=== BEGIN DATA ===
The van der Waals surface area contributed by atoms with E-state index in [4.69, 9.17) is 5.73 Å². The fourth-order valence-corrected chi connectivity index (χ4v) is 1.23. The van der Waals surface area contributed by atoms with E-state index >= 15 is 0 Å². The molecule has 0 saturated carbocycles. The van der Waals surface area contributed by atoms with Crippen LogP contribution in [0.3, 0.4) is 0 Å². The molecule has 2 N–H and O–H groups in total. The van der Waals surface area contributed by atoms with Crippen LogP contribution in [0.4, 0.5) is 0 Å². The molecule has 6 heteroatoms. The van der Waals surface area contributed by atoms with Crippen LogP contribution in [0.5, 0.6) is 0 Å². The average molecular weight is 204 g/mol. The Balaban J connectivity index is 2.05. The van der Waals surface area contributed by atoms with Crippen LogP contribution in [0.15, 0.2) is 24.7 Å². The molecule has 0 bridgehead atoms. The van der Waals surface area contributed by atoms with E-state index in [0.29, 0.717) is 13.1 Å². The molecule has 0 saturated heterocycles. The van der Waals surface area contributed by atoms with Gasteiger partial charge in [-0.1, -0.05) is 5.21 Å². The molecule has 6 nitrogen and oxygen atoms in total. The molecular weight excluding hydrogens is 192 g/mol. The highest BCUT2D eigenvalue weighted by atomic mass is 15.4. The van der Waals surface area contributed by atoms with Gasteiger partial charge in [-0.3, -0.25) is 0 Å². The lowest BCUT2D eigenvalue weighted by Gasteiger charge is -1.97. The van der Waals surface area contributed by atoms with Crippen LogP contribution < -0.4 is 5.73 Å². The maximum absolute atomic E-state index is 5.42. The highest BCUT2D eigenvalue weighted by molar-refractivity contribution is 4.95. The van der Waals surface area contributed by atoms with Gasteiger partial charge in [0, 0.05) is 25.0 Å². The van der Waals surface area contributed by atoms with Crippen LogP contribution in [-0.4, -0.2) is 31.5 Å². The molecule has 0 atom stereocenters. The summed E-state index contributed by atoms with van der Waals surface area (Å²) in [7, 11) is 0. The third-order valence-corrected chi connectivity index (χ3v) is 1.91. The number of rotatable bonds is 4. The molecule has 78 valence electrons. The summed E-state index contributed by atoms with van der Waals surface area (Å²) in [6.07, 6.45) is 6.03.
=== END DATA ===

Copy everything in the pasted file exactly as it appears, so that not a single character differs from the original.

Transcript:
The van der Waals surface area contributed by atoms with E-state index in [4.69, 9.17) is 5.73 Å². The fourth-order valence-corrected chi connectivity index (χ4v) is 1.23. The van der Waals surface area contributed by atoms with E-state index >= 15 is 0 Å². The molecule has 0 saturated carbocycles. The van der Waals surface area contributed by atoms with Crippen LogP contribution in [0.3, 0.4) is 0 Å². The molecule has 2 N–H and O–H groups in total. The van der Waals surface area contributed by atoms with Crippen LogP contribution in [0.4, 0.5) is 0 Å². The molecule has 6 heteroatoms. The van der Waals surface area contributed by atoms with Crippen LogP contribution in [0.5, 0.6) is 0 Å². The average molecular weight is 204 g/mol. The Balaban J connectivity index is 2.05. The van der Waals surface area contributed by atoms with Crippen LogP contribution in [0.15, 0.2) is 24.7 Å². The molecule has 0 bridgehead atoms. The van der Waals surface area contributed by atoms with E-state index in [0.29, 0.717) is 13.1 Å². The molecule has 0 saturated heterocycles. The van der Waals surface area contributed by atoms with Gasteiger partial charge in [-0.1, -0.05) is 5.21 Å². The molecule has 6 nitrogen and oxygen atoms in total. The molecular weight excluding hydrogens is 192 g/mol. The highest BCUT2D eigenvalue weighted by atomic mass is 15.4. The van der Waals surface area contributed by atoms with Gasteiger partial charge in [-0.3, -0.25) is 0 Å². The lowest BCUT2D eigenvalue weighted by Gasteiger charge is -1.97. The van der Waals surface area contributed by atoms with Crippen LogP contribution < -0.4 is 5.73 Å². The maximum absolute atomic E-state index is 5.42. The highest BCUT2D eigenvalue weighted by molar-refractivity contribution is 4.95. The van der Waals surface area contributed by atoms with Gasteiger partial charge in [0, 0.05) is 25.0 Å². The van der Waals surface area contributed by atoms with Crippen LogP contribution in [-0.4, -0.2) is 31.5 Å². The molecule has 0 atom stereocenters. The summed E-state index contributed by atoms with van der Waals surface area (Å²) in [7, 11) is 0. The third-order valence-corrected chi connectivity index (χ3v) is 1.91. The number of rotatable bonds is 4. The molecule has 78 valence electrons. The summed E-state index contributed by atoms with van der Waals surface area (Å²) in [6.07, 6.45) is 6.03.